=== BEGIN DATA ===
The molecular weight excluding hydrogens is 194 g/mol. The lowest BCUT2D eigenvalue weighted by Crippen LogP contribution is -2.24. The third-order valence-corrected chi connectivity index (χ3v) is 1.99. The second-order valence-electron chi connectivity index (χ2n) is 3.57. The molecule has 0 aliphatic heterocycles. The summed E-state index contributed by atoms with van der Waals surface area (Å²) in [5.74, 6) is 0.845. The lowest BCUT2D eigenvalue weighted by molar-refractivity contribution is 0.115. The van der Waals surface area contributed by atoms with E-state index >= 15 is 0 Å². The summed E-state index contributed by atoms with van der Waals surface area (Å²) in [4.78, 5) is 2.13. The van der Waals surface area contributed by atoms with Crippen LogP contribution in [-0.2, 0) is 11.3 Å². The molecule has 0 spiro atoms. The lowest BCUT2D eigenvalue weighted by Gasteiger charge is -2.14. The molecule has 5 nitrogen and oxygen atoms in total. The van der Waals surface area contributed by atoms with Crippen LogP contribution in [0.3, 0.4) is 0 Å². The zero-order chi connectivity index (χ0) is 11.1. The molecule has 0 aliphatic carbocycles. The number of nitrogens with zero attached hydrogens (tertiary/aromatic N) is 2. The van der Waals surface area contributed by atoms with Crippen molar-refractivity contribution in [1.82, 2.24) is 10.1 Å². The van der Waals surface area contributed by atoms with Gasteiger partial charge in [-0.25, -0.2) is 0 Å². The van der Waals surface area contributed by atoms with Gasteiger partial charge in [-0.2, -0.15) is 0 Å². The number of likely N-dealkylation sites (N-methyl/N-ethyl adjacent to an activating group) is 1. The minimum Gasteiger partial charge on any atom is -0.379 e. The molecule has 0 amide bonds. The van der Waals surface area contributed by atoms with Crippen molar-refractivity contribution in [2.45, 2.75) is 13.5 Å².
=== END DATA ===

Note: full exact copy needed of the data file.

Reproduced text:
The molecular weight excluding hydrogens is 194 g/mol. The lowest BCUT2D eigenvalue weighted by Crippen LogP contribution is -2.24. The third-order valence-corrected chi connectivity index (χ3v) is 1.99. The second-order valence-electron chi connectivity index (χ2n) is 3.57. The molecule has 0 aliphatic heterocycles. The summed E-state index contributed by atoms with van der Waals surface area (Å²) in [5.74, 6) is 0.845. The lowest BCUT2D eigenvalue weighted by molar-refractivity contribution is 0.115. The van der Waals surface area contributed by atoms with E-state index >= 15 is 0 Å². The summed E-state index contributed by atoms with van der Waals surface area (Å²) in [4.78, 5) is 2.13. The van der Waals surface area contributed by atoms with Crippen LogP contribution in [-0.2, 0) is 11.3 Å². The molecule has 0 spiro atoms. The lowest BCUT2D eigenvalue weighted by Gasteiger charge is -2.14. The molecule has 5 nitrogen and oxygen atoms in total. The van der Waals surface area contributed by atoms with Crippen LogP contribution in [0.3, 0.4) is 0 Å². The zero-order chi connectivity index (χ0) is 11.1. The molecule has 0 aliphatic carbocycles. The number of nitrogens with zero attached hydrogens (tertiary/aromatic N) is 2. The van der Waals surface area contributed by atoms with Crippen molar-refractivity contribution in [1.82, 2.24) is 10.1 Å². The van der Waals surface area contributed by atoms with Gasteiger partial charge in [-0.25, -0.2) is 0 Å². The van der Waals surface area contributed by atoms with Gasteiger partial charge in [-0.2, -0.15) is 0 Å². The number of likely N-dealkylation sites (N-methyl/N-ethyl adjacent to an activating group) is 1. The minimum Gasteiger partial charge on any atom is -0.379 e. The molecule has 0 amide bonds. The van der Waals surface area contributed by atoms with Crippen molar-refractivity contribution in [2.45, 2.75) is 13.5 Å².